Divergence and solenoidal vector fields

I want to find which values of n make the vector field

$$\underline{F} = {|\underline{r}|}^n\underline{r}$$ solenoidal.

So I have to evaluate the divergence of this vector field I think, then show for which values of n it is zero?

Im starting by substituting:

$$\underline{r} = \sqrt{x^2 + y^2 + z^2}$$

getting..

$$\underline{F} = {(x^2 + y^2 + z^2)}^{n/2}\sqrt{x^2 + y^2 + z^2}$$

How can I extract

$$\underline{F_x}, \underline{F_y}, \underline{F_z}$$?

It's probably really simple but I can't see it! Thanks in advance.

Yeah I was being daft, after sleeping on it I came up with:

$$\underline{F} = [{(x^2 + y^2 + z^2)}^{n/2}x, {(x^2 + y^2 + z^2)}^{n/2}y, {(x^2 + y^2 + z^2)}^{n/2}z]$$

That's better, yeah?

so
$$\underline{F}_x = {(x^2 + y^2 + z^2)}^{n/2}x$$
$$\underline{F}_y = {(x^2 + y^2 + z^2)}^{n/2}y$$
$$\underline{F}_z = {(x^2 + y^2 + z^2)}^{n/2}z$$

now
$$\frac{\partial\underline{F}_x}{\partial x} = nx^2{(x^2 + y^2 + z^2)}^{(n/2)-1} + {(x^2 + y^2 + z^2)}^{n/2}$$

Hmm if n = 0 the first term is zero as required but the second term would become 1. So how can I find the values of n for which this is zero?

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MathematicalPhysics said:
$$\frac{\partial\underline{F}_x}{\partial x} = nx^2{(x^2 + y^2 + z^2)}^{(n/2)-1} + {(x^2 + y^2 + z^2)}^{n/2}$$

Hmm if n = 0 the first term is zero as required but the second term would become 1. So how can I find the values of n for which this is zero?
Calculating $\nabla \cdot \vec{F}$ should give you:

$$3(x^2+y^2+z^2)^{n/2} + n(x^2+y^2+z^2)^{n/2}$$

Set that equal to zero and solving for n whould give you n = -3 as long as $(x^2+y^2+z^2)^{n/2} \ne 0$.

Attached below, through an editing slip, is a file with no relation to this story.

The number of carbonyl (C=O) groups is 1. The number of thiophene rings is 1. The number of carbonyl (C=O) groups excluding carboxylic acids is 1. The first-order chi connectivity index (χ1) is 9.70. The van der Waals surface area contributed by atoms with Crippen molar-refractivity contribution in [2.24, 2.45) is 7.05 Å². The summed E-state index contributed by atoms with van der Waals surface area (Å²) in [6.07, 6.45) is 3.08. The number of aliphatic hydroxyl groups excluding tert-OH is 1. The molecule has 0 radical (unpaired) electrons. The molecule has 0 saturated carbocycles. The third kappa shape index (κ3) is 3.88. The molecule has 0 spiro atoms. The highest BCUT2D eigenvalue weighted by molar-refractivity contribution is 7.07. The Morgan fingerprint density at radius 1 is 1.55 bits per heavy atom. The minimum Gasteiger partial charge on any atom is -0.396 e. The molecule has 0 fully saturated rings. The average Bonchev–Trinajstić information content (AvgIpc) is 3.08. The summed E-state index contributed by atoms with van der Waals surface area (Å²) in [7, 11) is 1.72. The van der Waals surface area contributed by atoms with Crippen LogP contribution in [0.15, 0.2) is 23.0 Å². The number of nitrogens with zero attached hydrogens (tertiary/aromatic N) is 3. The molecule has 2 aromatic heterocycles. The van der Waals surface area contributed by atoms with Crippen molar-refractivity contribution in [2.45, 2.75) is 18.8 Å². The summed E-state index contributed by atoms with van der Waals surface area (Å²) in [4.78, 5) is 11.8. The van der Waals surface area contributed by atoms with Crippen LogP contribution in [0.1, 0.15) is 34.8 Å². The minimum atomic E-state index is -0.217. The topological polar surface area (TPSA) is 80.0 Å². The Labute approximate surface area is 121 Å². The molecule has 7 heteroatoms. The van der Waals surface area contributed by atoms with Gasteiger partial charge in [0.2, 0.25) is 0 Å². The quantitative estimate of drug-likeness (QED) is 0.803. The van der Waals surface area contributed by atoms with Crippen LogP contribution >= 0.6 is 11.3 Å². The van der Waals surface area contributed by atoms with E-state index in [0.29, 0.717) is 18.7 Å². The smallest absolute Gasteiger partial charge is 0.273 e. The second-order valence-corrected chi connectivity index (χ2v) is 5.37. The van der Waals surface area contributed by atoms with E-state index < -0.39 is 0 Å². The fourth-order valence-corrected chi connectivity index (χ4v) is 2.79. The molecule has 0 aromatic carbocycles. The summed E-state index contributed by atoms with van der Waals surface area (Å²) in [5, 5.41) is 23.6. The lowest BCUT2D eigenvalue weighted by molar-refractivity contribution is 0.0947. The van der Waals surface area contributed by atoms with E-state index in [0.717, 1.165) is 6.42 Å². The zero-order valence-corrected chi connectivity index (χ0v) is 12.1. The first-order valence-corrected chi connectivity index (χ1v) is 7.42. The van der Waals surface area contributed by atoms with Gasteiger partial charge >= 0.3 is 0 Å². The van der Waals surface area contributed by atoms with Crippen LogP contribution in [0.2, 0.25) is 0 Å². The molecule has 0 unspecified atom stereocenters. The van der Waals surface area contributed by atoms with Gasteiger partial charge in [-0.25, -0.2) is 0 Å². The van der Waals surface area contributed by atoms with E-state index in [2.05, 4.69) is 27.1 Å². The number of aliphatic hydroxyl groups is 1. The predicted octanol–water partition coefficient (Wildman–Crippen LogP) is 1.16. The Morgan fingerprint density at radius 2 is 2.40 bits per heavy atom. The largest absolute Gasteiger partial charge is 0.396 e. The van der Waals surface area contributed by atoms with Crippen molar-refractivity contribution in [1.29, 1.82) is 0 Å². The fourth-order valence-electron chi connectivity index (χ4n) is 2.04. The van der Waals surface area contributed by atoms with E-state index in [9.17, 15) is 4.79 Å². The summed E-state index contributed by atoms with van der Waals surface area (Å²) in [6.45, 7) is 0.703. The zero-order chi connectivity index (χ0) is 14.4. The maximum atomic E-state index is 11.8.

I think...

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Thanks, I was having trouble simplifying my expression for divF, knowing what I was aiming for gave me the confidence to proceed lol! Cheers,

Matt.

Following on i'm trying to find the value of $$\lambda$$ which makes

$$\frac{\lambda\underline{a}}{|\underline{r}|^3} - \frac{(\underline{a}.\underline{r})\underline{r}}{|\underline{r}|^5}$$

solenoidal. Where a is uniform.

I think I have to use div(PF) = PdivF + F.gradP (where P is a scalar field and F a vector field)

and grad(a.r) = a for fixed a.

So when calculating Div of the above, there should the a scalar field in there somewhere that I can seperate out?!

I don't understand what you mean when you say that 'a is uniform'. Fiddle around with the algebra and show me how far you get.

If this is wrong I can post my working (but its tedious to keep latexing my results!)

I get the expression down to $$\frac{(\lambda -1)a}{x^2+y^2+z^2}$$

so could I just say that if $$\lambda = 1$$ this would give "$$\underline{F}$$" say to be zero which implies dF/dx, dF/dy, dF/dz are all zero so divF = 0 which means it is solenoidal?

Thanks for being patient.

edit** is the (lambda -1)a the scalar field P to plug into that formula?

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Where did you get that formula from? It makes no sense to me (i.e. you can't distribute an operator acting on different objects, scalars and vectors in this case). I know it's tedious to show your work but I can't really tell what your doing. For example, you obtained an expression which isn't even a vector!

sorry it was meant to be..

$$\frac{(\lambda -1)a}{(x^2 + y^2 + z^2)^{3/2}} = \frac{(\lambda -1)a}{|\underline{r}|^3}$$

I forgot the 3/2 power which didn't make it a vector as you pointed out!